"The building used as the Almshouses consists of three distinct tenements containing three rooms, one on the ground floor, and another above, with an attic. It was originally intended, as directed by the Founder, that each tenement should be inhabited by two women, living together, and occupying the same apartments; but in consequence of the disagreements that took place under this arrangement, it was found necessary to allot to each woman a separate room."  Given Thomas Harley's extensive experience with widows he should have known better!


The report continued: "There is a small garden attached to each room in consequence, however, of the limited accommodation in the Hospital, the Charity is not much sought after, and the Trustees have frequently had considerable difficulty in filling up vacancies. " That was to be the story for the entire life of the almshouses, compounded by the small annuity offered, and finally led to the building being physically divided into just two dwellings. Allsopp's Gift cottage suffered the same problems, often being uninhabited for long periods.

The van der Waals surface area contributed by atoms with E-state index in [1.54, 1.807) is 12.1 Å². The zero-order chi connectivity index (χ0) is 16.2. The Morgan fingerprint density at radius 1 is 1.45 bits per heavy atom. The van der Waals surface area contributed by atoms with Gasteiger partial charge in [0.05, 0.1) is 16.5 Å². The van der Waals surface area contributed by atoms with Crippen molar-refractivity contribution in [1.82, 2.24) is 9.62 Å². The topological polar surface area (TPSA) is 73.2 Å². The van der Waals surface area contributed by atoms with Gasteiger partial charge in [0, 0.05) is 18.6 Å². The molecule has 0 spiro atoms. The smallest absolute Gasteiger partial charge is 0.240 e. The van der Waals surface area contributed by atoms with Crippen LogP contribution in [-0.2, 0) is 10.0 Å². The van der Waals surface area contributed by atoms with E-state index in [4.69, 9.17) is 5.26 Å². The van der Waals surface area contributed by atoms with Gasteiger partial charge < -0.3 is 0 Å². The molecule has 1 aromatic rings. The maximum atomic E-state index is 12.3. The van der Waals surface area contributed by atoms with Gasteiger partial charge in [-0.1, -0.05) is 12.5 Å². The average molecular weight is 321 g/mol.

The Will had not stipulated the usage of surplus monies above the specified income of £100 per annum. Seventy years after commencement one person was very unhappy with what was happening and took action. The Master of the Rolls, in a suit against Philip Harley Bainbrigge and Harley Vaughan, decreed that new trustees would be appointed by the court, he also proposed a scheme for the future application of surplus income. An Order of July 1761 decreed that all profits, after building repairs, etc., should be divided into eight equal parts - one part to each widow, and the remaining two parts to the schoolmaster. Accordingly, more of those 'Indentures of Lease and Release’ documents transferred all the Charity properties to eight new trustees in April 1762. The names of the new trustees are not known, and may well have included Harley relatives, but the true descent of the Charity's officers from either Mary or Francis intended by Thomas Harley was broken by the dismissal of his grandson, Philip Harley Bainbridge, and his nephew’s grandson, Harley Vaughan.